- Becoming the last fighter ace of World War II just two days before the surrender of Japan, on 13 August 1945 Oscar Perdomo, a P-47N Thunderbolt pilot with the USAAF, scored all of his five career victories fighting a Japanese attack near Keijo (Seoul), Korea.
Post World War II
On 7 September 1965, in air-to-air combat during the Indo-Pakistani War of 1965, Muhammad Mahmood Alam of the Pakistan Air Force claimed to have shot down five Indian Air Force Hawker Hunter fighters in less than a minute, with four being claimed to have been downed in 30 seconds. His claim is disputed by the Indian Air force. He was awarded the Sitara-e-Jurat ("The star of courage") and bar for his actions.
- Above the Lines: The Aces and Fighter Units of the German Air Service, Naval Air Service and Flanders Marine Corps, 1914-1918. Norman Franks, Frank W. Bailey, Russell Guest. Grub Street, 1993. ISBN 0-948817-73-9, ISBN 978-0-948817-73-1.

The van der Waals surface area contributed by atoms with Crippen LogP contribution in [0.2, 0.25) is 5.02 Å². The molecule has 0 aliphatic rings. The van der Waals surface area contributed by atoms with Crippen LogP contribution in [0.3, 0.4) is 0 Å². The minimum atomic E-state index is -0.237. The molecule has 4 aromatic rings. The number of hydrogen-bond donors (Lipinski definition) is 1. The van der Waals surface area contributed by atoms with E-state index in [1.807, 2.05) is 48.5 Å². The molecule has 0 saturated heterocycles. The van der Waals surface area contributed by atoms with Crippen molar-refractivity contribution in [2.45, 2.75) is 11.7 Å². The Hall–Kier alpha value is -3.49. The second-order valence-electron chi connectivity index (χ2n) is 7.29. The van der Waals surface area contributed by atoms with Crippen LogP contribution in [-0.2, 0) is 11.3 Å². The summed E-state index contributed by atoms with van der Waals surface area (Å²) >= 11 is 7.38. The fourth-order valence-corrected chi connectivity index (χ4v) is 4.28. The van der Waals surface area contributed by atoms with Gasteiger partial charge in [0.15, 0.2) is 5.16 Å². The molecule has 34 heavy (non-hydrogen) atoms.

- Above the Trenches: A Complete Record of the Fighter Aces and Units of the British Empire Air Forces 1915-1920. Christopher F. Shores, Norman L. R. Franks, Russell Guest. Grub Street, 1990. ISBN 0-948817-19-4, ISBN 978-0-948817-19-9.
- Air Aces of the Austro-Hungarian Empire 1914 - 1918. Martin O'Connor. Flying Machines Press, 1994. ISBN 0-9637110-1-6, ISBN 978-0-9637110-1-4.
- Battle for Pakistan: The Air War of 1965. John Fricker. I Allan, 1979. ISBN 0-7110-0929-5, ISBN 978-0-7110-0929-5.
- French Aces of World War 2: Volume 28 of Osprey Aircraft of the Aces. Barry Ketley. Osprey Publishing, 1999. ISBN 1-85532-898-4, ISBN 978-1-85532-898-3.
- Over the Front: A Complete Record of the Fighter Aces and Units of the United States and French Air Services, 1914-1918. Norman L. R. Franks, Frank W. Bailey. Grub Street, 1992. ISBN 0-948817-54-2, ISBN 978-0-948817-54-0.
- Bracke, Gerhard (1997). Gegen vielfache Übermacht—Mit dem Jagdflieger und Ritterkreuzträger Hans Waldmann an der Ostfront, an der Invasionsfront und in der Reichsverteidigung (in German). Zweibrücken, Germany: VDM Heinz Nickel. ISBN 3-925-480-23-4.